# Using Non-negative matrix factorization instead of SVD

Sujay, a labmate of mine came to me with an interesting analysis problem. He’s looking at perisaccadic changes in receptive fields in V4. The saccade-triggered receptive fields shows two activations: an initial one at the pre-saccadic location, and a later one at the remapped location. Basically, the activation looks like this: He asked if there’s a way to isolate these two components. The perisaccadic receptive field, viewed as a matrix with one dimension corresponding to time and the other to space, is low-rank, $M \approx UV'$, with U and V containing two columns.

At first sight, the natural tool to estimate such a low-rank decomposition is the SVD; however, SVD doesn’t find the right kind of spatio-temporal decomposition. As shown below, it extracts a mean and a difference component: What we’d like instead is to extract two spatio-temporal components which are localized. Unlike an SVD type decomposition, we make no assumption that the components are orthogonal. What can we assume instead?

Well, we might want to assume that the components are sparse, localized in space and time, unimodal, etc. But really the simplest assumption that does the trick is to simply assume that each component is positive. Running Matlab’s non-negative matrix factorization (NNMF) implementation on this example returns the kind of decomposition we were looking for: NNMF is extremely fast and takes only a couple of iterations to converge in this type of problem.

Of course, with noisy data it doesn’t work as well, but it can be used to kick-start a fancier decomposition. For example, you can assume that each component of the RF is localized; such a model is can be fit with a straightforward extension of the low-rank ALD method in Park & Pillow (2013).

I’m waiting on Mijung for the code, but in the meantime I’m using an iterative approximation to low-rank ALD via projecting out every other component and running ALD on the residual. It works really well. Here’s a PDF with code and more examples.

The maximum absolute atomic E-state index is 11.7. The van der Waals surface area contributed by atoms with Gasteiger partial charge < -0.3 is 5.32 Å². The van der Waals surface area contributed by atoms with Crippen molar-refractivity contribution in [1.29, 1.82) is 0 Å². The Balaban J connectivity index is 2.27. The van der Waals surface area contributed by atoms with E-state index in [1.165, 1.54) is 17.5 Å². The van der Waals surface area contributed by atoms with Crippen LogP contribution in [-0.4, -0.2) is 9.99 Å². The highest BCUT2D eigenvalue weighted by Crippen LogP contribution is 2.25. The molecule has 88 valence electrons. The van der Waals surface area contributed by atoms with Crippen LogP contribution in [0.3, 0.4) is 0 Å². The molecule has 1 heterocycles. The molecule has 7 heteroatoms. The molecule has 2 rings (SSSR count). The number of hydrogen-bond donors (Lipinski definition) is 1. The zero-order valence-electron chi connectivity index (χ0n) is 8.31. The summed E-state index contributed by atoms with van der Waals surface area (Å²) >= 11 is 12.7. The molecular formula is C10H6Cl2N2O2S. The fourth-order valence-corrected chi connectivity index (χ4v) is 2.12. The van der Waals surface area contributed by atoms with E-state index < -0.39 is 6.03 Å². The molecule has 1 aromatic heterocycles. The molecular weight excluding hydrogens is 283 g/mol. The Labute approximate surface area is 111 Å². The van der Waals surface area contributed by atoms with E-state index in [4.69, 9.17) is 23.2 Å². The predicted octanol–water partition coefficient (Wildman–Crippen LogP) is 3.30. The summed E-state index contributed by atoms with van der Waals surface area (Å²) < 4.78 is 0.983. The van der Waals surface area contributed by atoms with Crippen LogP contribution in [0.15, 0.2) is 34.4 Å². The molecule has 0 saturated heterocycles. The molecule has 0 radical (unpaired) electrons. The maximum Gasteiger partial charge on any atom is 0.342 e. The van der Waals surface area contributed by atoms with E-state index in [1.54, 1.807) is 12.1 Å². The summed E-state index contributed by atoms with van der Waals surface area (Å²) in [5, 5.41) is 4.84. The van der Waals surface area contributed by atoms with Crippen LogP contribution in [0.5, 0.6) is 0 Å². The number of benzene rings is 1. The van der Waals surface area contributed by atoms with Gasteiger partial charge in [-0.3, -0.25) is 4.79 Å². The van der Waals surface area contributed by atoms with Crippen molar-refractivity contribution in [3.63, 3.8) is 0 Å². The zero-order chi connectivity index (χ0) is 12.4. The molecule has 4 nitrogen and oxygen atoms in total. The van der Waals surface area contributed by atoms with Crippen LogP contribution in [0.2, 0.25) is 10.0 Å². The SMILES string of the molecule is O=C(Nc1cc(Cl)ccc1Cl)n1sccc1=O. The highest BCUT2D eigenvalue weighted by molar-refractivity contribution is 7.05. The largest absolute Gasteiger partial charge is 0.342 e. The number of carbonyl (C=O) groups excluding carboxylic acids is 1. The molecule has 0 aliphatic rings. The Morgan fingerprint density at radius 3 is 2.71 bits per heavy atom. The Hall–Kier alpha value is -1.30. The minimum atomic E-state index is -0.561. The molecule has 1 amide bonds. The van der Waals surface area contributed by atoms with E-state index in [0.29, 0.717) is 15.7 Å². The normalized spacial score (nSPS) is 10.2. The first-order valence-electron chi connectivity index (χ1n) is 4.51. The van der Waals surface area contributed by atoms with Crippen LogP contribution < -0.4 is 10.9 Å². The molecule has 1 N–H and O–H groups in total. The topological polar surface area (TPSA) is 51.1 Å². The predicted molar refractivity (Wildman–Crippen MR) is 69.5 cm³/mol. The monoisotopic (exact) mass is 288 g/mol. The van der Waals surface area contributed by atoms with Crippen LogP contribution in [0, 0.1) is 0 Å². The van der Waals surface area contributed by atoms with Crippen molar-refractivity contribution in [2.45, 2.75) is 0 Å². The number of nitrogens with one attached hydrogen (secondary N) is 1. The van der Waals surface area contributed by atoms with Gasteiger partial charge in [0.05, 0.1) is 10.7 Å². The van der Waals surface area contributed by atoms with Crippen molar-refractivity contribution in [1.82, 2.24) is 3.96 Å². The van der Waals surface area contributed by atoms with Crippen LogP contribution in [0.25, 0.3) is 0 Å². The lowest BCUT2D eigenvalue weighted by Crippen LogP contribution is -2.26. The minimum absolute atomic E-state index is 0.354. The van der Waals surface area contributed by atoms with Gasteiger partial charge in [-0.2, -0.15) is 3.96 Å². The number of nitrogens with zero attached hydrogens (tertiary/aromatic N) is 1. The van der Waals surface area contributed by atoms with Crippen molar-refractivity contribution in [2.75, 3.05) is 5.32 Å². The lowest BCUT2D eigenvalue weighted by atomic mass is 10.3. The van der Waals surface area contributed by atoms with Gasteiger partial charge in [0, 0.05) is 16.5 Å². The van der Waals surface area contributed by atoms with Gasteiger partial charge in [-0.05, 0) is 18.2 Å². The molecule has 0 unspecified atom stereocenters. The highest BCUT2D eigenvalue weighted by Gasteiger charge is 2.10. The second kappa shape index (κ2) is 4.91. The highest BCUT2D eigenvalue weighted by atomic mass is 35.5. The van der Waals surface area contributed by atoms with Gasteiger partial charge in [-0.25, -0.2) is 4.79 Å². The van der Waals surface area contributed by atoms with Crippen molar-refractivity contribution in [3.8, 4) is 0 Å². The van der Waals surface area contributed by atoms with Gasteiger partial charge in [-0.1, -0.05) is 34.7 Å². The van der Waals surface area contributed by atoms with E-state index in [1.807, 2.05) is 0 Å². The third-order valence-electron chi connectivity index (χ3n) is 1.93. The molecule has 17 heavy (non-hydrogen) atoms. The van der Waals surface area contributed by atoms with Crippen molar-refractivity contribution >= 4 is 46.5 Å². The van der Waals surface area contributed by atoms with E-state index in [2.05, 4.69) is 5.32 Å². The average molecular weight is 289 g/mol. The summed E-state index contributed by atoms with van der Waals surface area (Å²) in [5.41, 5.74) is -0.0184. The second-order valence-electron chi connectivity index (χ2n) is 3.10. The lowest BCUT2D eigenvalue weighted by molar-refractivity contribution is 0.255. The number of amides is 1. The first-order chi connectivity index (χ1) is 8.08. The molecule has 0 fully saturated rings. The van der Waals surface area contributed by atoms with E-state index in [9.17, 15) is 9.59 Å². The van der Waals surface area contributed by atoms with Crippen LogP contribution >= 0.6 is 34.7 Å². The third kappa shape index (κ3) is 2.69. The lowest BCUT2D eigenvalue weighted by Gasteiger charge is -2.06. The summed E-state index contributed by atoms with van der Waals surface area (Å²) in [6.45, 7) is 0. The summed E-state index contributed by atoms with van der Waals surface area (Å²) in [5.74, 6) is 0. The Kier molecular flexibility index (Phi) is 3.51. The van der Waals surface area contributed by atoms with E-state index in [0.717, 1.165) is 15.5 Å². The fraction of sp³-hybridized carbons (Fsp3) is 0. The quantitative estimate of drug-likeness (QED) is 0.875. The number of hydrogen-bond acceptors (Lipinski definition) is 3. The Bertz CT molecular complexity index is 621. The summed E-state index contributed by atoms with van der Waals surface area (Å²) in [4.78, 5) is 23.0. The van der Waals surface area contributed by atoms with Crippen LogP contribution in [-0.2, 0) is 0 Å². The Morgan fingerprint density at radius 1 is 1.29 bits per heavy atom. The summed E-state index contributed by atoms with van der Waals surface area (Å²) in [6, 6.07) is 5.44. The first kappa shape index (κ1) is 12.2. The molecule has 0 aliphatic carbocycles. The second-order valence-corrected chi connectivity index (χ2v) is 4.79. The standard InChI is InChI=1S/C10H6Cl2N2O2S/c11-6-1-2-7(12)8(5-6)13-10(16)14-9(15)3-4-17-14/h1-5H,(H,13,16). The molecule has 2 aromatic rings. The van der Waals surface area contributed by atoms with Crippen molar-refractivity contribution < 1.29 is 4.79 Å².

# Signed tensor factorization for multilinear receptive fields

I thought I had simply found a neat trick for a very peculiar estimation problem, but then I ran into a related problem a few weeks later. As it turns out, there are many situations in neural data analysis where NNMF and its extensions are the right tool for the job; it’s an under-exploited tool.

The problem is the following: I’m estimating receptive fields in V2 with some new methods and consistently finding tuned, off-centered suppression. Reviewers are often wary of fancy methods – with reason! – so I thought it’d be nice to show that the off-centered suppression is visible, if noisy, in minimally processed data.

Running normalized spike-triggered averaging in a rectified complex Gabor pyramid basis, it’s clear in many neurons that there are excitatory and suppressive components. Here’s an example where the cell appears excited by high contrast on the right and suppressed by high contrast on the left: The question is, how can you isolate these two components without making strong assumptions about the shape of the receptive fields? If the receptive field is defined as a tensor $M_{sot}$, where s is space, o is orientation, and t is time lag, then we can assume that it is generated by the sum of two components, an excitatory one and a suppressive one. Let’s assume that each component is a rank-1 tensor; then we have: $M_{sot} = E_s E_o E_t - I_s I_o I_t$